CEO Roundtable Meeting with the Prime Minister of India Narendra Modi: Remarks by Jennifer Westacott

19 November 2014

These are opening remarks made to a roundtable meeting of CEOs with the Honourable Narendra Modi, Prime Minister of India, in Melbourne.

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Your Excellency, Governor Chernov.

Prime Minister Modi.

On behalf of the members of the Business Council of Australia who are here today, thank you for taking the time to hear about our experience of doing business with India.

The Business Council represents the chief executives of 120 of Australia’s largest companies across all sectors of the economy.

The chief executives you will hear from today are committed to deepening their engagement with India.

We greatly admire your determination to ensure that India is ‘open for business’.

Or, as you put it, that it moves from ‘red tape to red carpet.’

The many reforms you are undertaking, including your commitment to upgrade India’s infrastructure through a one trillion dollar investment plan, will accelerate India’s journey to become an economic superpower.

At the G20 Summit in Brisbane, you said that reform cannot be done by stealth.

We in Australia know that good reform is painstaking, incremental and it must always be in the interests of people.

It will be increasingly driven by innovation and technology.

We share your vision for reform.

And we know that it will benefit both our countries.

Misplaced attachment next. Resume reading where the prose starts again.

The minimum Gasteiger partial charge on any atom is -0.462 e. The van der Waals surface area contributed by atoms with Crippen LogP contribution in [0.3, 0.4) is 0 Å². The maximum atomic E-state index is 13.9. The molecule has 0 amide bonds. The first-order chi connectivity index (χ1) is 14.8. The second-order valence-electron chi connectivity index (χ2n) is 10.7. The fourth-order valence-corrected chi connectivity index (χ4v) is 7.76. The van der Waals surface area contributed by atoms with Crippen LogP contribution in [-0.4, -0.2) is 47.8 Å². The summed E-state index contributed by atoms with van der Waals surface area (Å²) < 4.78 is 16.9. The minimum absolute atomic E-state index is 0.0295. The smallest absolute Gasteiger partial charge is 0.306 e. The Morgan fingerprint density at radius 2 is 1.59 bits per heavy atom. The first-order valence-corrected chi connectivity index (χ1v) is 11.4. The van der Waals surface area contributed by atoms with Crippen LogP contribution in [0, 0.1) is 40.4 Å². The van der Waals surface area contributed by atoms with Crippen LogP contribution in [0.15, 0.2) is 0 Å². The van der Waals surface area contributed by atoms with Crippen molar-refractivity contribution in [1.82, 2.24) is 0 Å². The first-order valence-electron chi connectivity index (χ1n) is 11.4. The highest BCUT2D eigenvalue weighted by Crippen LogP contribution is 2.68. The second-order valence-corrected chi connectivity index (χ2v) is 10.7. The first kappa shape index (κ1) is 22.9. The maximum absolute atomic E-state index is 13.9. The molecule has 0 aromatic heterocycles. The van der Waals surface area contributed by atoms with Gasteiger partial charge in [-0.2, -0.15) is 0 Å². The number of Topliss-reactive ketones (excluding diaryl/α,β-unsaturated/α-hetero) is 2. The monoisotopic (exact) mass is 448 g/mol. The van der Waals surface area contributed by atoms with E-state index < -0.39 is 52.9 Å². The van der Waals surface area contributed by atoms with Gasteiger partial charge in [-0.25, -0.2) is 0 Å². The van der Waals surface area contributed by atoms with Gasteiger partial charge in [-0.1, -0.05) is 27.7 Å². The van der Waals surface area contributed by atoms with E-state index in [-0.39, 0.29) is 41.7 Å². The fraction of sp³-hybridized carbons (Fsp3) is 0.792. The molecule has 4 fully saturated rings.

India is our fifth largest export market and our tenth largest trading partner.

Given the importance of our strategic relationship, the economic relationship has enormous scope for growth.

We applaud last week’s announcement that your government will commit to the Bali Trade Facilitation Agreement.

We also welcome the pledge by our Prime Minister, Tony Abbott, to complete a free trade agreement with India within a year.

It was just 12 months ago that Prime Minister Abbott pledged to complete three North Asian Free Trade Agreements during 2014.

Yesterday, his government achieved this ambition with the completion of a historic agreement between Australia and China.

The FTAs with China, Japan and Korea – and hopefully in the near future with India – establish the foundation for this country to tap into the enormous growth underway across Asia.


In that context, let me say a few brief words about energy and resources – my colleagues will have more to say on this shortly.

Australia is a stable, reliable and safe supplier of energy.

Last year, Australian coal exports to India accounted for almost $5 billion.

We are the 2nd largest exporter of coal in the world, the third largest exporter of uranium and the 4th largest exporter of liquefied natural gas (LNG).

We are set to become the largest exporter of LNG in the world.

We are, therefore, well positioned to expand our energy exports to meet India’s growing energy demand.


To sum up.

India is poised for extraordinary growth.

There are many opportunities for Australia to contribute to that growth.

Our proximity to India, our experience doing business in the region and the quality of our resources – both our physical resources and our educated and skilled population – set us apart.

But it is our shared adherence to democratic principles, our strong cultural connections and our love of cricket that is the glue that converts an economic relationship to a lasting friendship.

We look forward to working with your government to realise these opportunities, and help our nations prosper together.



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